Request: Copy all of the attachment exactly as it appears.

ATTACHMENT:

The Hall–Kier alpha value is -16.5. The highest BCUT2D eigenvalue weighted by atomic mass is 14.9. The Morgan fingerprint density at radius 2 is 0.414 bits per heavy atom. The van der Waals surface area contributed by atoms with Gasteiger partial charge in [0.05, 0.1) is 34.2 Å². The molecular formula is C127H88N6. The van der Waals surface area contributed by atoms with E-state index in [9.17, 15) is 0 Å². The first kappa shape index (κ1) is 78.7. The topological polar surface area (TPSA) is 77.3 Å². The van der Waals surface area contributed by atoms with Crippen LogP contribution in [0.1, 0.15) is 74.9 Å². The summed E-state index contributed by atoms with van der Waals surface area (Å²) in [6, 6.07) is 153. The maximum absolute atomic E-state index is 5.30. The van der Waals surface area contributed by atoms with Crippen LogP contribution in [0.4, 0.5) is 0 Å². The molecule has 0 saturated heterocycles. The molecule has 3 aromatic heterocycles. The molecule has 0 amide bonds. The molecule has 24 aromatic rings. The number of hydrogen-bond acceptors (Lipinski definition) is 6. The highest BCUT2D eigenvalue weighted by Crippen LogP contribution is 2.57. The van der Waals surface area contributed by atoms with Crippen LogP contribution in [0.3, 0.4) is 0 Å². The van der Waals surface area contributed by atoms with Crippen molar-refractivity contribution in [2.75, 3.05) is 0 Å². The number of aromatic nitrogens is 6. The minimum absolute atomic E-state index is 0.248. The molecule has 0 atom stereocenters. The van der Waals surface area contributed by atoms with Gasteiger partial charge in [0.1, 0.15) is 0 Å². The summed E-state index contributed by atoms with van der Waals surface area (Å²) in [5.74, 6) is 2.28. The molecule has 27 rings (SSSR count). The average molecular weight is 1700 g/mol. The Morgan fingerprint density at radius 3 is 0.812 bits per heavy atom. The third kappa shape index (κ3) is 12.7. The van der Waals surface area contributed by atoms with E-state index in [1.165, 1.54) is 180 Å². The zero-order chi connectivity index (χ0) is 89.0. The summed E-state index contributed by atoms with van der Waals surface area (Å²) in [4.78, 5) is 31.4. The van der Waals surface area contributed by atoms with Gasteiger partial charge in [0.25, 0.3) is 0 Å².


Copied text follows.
The Hall–Kier alpha value is -16.5. The highest BCUT2D eigenvalue weighted by atomic mass is 14.9. The Morgan fingerprint density at radius 2 is 0.414 bits per heavy atom. The van der Waals surface area contributed by atoms with Gasteiger partial charge in [0.05, 0.1) is 34.2 Å². The molecular formula is C127H88N6. The van der Waals surface area contributed by atoms with E-state index in [9.17, 15) is 0 Å². The first kappa shape index (κ1) is 78.7. The topological polar surface area (TPSA) is 77.3 Å². The van der Waals surface area contributed by atoms with Crippen LogP contribution in [0.1, 0.15) is 74.9 Å². The summed E-state index contributed by atoms with van der Waals surface area (Å²) in [6, 6.07) is 153. The maximum absolute atomic E-state index is 5.30. The van der Waals surface area contributed by atoms with Crippen LogP contribution in [0.4, 0.5) is 0 Å². The molecule has 0 saturated heterocycles. The molecule has 3 aromatic heterocycles. The molecule has 0 amide bonds. The molecule has 24 aromatic rings. The number of hydrogen-bond acceptors (Lipinski definition) is 6. The highest BCUT2D eigenvalue weighted by Crippen LogP contribution is 2.57. The van der Waals surface area contributed by atoms with Crippen LogP contribution in [0.3, 0.4) is 0 Å². The van der Waals surface area contributed by atoms with Crippen molar-refractivity contribution in [2.75, 3.05) is 0 Å². The number of aromatic nitrogens is 6. The minimum absolute atomic E-state index is 0.248. The molecule has 0 atom stereocenters. The van der Waals surface area contributed by atoms with Gasteiger partial charge in [0.1, 0.15) is 0 Å². The summed E-state index contributed by atoms with van der Waals surface area (Å²) in [5.74, 6) is 2.28. The molecule has 27 rings (SSSR count). The average molecular weight is 1700 g/mol. The Morgan fingerprint density at radius 3 is 0.812 bits per heavy atom. The third kappa shape index (κ3) is 12.7. The van der Waals surface area contributed by atoms with E-state index in [1.165, 1.54) is 180 Å². The zero-order chi connectivity index (χ0) is 89.0. The summed E-state index contributed by atoms with van der Waals surface area (Å²) in [4.78, 5) is 31.4. The van der Waals surface area contributed by atoms with Gasteiger partial charge in [0.25, 0.3) is 0 Å².